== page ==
Air Quality Assessment Report
Whether the air quality assessment is simple or complex, it will result in the air quality surveyor putting together a report. Within the report will include an explanation of the findings from the development site and the reasoning behind mitigation measures created by the air quality surveyor to eliminate or minimise exposure to poor air quality and reduce air pollution.
Details from the planning project and development site will dictate the mitigation strategy, such as the design, location and specifications of the project. It is vital that an air quality report demonstrates that the development proposal has been designed with acknowledgement of potential dangers to and from local air quality at the earliest stages.
After the air quality assessment is complete and the report has been finalised, it can then be passed across to the local planning authority, as would any survey report created to support the planning application process. As it will feature all of the elements required by the planning officer, it should be sufficient to satisfy the local council and secure planning consent.
Air Quality Consultants Near Me
Our simple and detailed air quality assessments are conducted by professional air quality consultants, each with the necessary standard of qualifications, licensing and training to provide a suitably high-quality service. Arbtech has a strict policy for vetting all surveyors, meaning that any time you book in a survey with us, you will receive the same level of attention to detail.
Unlike the majority of consultancies across the UK, we ensure coverage to all areas. That means that whether you are in the North West, North East, West Midlands, East Midlands, South West, South East, East of England or London, we can facilitate air quality assessments for your proposed development to analyse local air quality and the level of pollutant emissions before producing mitigation measures to assist with planning applications.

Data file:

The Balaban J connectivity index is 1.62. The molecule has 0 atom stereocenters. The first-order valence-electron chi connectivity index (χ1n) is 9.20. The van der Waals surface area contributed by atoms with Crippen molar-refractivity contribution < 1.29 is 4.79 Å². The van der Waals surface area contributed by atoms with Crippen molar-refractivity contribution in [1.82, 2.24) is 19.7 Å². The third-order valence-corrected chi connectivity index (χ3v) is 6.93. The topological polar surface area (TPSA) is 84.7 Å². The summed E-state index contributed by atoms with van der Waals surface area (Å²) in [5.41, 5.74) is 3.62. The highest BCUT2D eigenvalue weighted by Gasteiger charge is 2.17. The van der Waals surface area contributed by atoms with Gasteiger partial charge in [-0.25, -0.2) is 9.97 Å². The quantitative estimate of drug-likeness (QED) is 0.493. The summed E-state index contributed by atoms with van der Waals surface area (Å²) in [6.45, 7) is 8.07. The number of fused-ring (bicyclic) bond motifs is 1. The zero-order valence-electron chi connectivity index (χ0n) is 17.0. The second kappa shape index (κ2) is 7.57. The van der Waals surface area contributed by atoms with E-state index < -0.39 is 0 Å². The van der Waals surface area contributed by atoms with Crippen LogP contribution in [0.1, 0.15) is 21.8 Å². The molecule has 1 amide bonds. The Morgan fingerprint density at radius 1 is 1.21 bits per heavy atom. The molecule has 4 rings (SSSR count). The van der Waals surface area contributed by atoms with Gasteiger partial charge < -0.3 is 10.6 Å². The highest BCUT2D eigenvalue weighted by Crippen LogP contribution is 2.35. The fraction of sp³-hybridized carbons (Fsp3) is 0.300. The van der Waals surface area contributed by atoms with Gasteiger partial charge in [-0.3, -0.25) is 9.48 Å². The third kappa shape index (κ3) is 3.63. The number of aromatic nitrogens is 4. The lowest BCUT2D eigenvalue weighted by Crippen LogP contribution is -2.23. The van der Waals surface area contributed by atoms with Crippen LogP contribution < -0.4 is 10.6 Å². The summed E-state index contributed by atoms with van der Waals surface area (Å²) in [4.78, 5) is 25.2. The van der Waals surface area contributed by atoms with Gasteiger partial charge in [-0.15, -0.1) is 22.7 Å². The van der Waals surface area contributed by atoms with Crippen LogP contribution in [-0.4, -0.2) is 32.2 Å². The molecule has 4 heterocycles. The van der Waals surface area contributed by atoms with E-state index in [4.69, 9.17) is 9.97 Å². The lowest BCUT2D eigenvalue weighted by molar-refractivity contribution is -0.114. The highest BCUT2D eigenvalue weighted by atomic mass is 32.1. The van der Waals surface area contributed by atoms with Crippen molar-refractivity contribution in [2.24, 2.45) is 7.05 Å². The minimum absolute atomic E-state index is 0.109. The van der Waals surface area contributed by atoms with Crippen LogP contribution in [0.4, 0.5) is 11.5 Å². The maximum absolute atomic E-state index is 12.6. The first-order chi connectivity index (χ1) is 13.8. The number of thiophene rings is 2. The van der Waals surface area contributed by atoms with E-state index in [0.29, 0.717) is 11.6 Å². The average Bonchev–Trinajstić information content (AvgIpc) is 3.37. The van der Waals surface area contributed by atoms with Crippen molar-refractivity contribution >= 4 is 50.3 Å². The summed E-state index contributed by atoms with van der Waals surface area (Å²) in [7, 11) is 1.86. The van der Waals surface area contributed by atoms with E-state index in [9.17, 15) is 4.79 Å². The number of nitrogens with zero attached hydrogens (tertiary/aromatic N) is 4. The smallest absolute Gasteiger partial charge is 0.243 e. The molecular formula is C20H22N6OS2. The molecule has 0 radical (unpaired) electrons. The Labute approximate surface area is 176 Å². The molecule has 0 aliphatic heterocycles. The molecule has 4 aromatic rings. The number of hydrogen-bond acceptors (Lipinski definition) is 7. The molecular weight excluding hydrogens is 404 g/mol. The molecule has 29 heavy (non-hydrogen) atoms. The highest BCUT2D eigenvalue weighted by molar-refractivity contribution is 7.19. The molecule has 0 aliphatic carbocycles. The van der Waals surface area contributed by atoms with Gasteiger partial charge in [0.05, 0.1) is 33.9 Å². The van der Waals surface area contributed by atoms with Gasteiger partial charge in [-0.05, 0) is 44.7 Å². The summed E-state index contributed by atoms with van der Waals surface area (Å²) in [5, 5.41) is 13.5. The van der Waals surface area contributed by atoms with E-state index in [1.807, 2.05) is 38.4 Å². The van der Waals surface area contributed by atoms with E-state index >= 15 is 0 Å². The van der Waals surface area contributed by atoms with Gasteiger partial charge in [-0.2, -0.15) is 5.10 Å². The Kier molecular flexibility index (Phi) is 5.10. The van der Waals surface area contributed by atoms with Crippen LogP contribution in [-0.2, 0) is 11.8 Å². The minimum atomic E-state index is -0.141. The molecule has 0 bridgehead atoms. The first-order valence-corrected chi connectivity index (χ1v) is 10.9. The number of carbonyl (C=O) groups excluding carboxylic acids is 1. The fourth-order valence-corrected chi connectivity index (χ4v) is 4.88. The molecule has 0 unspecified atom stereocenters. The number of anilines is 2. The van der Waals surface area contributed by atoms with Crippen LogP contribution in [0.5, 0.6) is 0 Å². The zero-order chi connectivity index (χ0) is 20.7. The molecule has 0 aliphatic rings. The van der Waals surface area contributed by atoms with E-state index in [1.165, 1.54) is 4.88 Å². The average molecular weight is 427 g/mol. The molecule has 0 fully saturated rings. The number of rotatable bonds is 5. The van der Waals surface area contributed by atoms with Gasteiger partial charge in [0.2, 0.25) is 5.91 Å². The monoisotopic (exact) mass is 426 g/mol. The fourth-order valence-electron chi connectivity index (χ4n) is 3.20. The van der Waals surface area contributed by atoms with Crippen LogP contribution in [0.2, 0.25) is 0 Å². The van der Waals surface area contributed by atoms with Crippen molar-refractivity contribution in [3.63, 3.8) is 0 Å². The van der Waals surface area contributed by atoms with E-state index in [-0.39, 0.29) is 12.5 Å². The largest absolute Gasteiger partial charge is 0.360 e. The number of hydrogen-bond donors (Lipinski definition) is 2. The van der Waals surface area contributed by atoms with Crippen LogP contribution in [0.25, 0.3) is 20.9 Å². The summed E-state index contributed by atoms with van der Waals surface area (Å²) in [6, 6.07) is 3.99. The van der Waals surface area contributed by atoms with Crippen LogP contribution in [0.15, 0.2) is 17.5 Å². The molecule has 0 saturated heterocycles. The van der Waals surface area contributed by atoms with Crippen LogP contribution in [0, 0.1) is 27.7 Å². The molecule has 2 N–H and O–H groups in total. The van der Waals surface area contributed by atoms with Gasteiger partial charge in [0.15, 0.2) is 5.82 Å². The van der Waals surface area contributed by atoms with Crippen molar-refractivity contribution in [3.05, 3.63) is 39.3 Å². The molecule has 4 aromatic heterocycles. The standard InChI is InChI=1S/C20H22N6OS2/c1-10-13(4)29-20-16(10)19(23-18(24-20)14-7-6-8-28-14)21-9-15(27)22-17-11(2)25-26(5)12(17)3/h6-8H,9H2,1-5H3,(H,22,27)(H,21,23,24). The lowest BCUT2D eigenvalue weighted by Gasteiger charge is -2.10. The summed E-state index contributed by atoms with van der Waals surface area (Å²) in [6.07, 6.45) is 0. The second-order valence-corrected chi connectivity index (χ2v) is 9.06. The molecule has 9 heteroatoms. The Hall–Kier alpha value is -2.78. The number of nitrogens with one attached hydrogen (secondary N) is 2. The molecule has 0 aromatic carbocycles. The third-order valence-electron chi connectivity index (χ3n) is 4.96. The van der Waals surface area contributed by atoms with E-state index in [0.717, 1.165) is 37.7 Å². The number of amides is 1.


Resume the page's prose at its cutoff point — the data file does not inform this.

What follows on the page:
Air Quality Assessment Cost
All of our surveys to support planning applications are priced up in the same way, starting at a baseline cost but rising higher based on the specific dimensions of the development site. By approaching survey quotes in this way, a developer staging a planning project on a small development site will not be forced to pay the same as a developer staging a planning project on a large development site.
The same is true of air quality assessments, allowing us to only charge clients what we need to, as opposed to unfairly adding on unnecessary fees without reason. Instead, we would recommend speaking to our team and providing us with your details. Using unique information about your development plans, we can then assemble a reflective quote for you to consider.
Contact Us for an Air Quality Survey Quote
Any time a developer is told by the local planning authority that they need a detailed air quality assessment or feels that one may be necessary based on their proposed development, we advise contacting us so we can talk you through your options. Once we have information about your site and project, we will send you a free quote for you to look over, and if you are happy to move forward, send it back to us to confirm.
Confirmation of your intention to work with us will then be followed by the decision of when we can fit you in for an air quality assessment. On the chosen date, an air quality consultant will arrive at the site of your proposed development, note likely point sources, analyse air pollutants, and determine the air quality impacts. Information retrieved from the development site will then enable the air quality consultant to initiate mitigation measures, reduce air pollution exposure, and display all data within a report to bolster planning applications.